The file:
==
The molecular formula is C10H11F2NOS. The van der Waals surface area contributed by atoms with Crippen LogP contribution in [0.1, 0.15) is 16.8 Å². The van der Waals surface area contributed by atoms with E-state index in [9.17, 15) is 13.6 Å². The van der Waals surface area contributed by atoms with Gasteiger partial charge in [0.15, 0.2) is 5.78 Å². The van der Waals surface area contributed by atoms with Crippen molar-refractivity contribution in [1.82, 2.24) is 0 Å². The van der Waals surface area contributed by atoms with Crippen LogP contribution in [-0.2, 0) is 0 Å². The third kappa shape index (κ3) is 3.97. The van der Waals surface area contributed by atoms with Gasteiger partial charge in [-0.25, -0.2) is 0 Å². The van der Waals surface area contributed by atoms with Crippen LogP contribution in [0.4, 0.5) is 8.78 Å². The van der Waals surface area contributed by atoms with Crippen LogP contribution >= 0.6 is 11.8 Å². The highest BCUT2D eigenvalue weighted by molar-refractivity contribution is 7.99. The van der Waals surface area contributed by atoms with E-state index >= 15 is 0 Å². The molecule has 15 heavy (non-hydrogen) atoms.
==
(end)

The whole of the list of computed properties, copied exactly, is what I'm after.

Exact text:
The molecular formula is C10H11F2NOS. The van der Waals surface area contributed by atoms with Crippen LogP contribution in [0.1, 0.15) is 16.8 Å². The van der Waals surface area contributed by atoms with E-state index in [9.17, 15) is 13.6 Å². The van der Waals surface area contributed by atoms with Gasteiger partial charge in [0.15, 0.2) is 5.78 Å². The van der Waals surface area contributed by atoms with Crippen molar-refractivity contribution in [1.82, 2.24) is 0 Å². The van der Waals surface area contributed by atoms with Crippen LogP contribution in [-0.2, 0) is 0 Å². The third kappa shape index (κ3) is 3.97. The van der Waals surface area contributed by atoms with Gasteiger partial charge in [-0.25, -0.2) is 0 Å². The van der Waals surface area contributed by atoms with Crippen LogP contribution in [0.4, 0.5) is 8.78 Å². The van der Waals surface area contributed by atoms with Crippen LogP contribution >= 0.6 is 11.8 Å². The highest BCUT2D eigenvalue weighted by molar-refractivity contribution is 7.99. The van der Waals surface area contributed by atoms with E-state index >= 15 is 0 Å². The molecule has 15 heavy (non-hydrogen) atoms.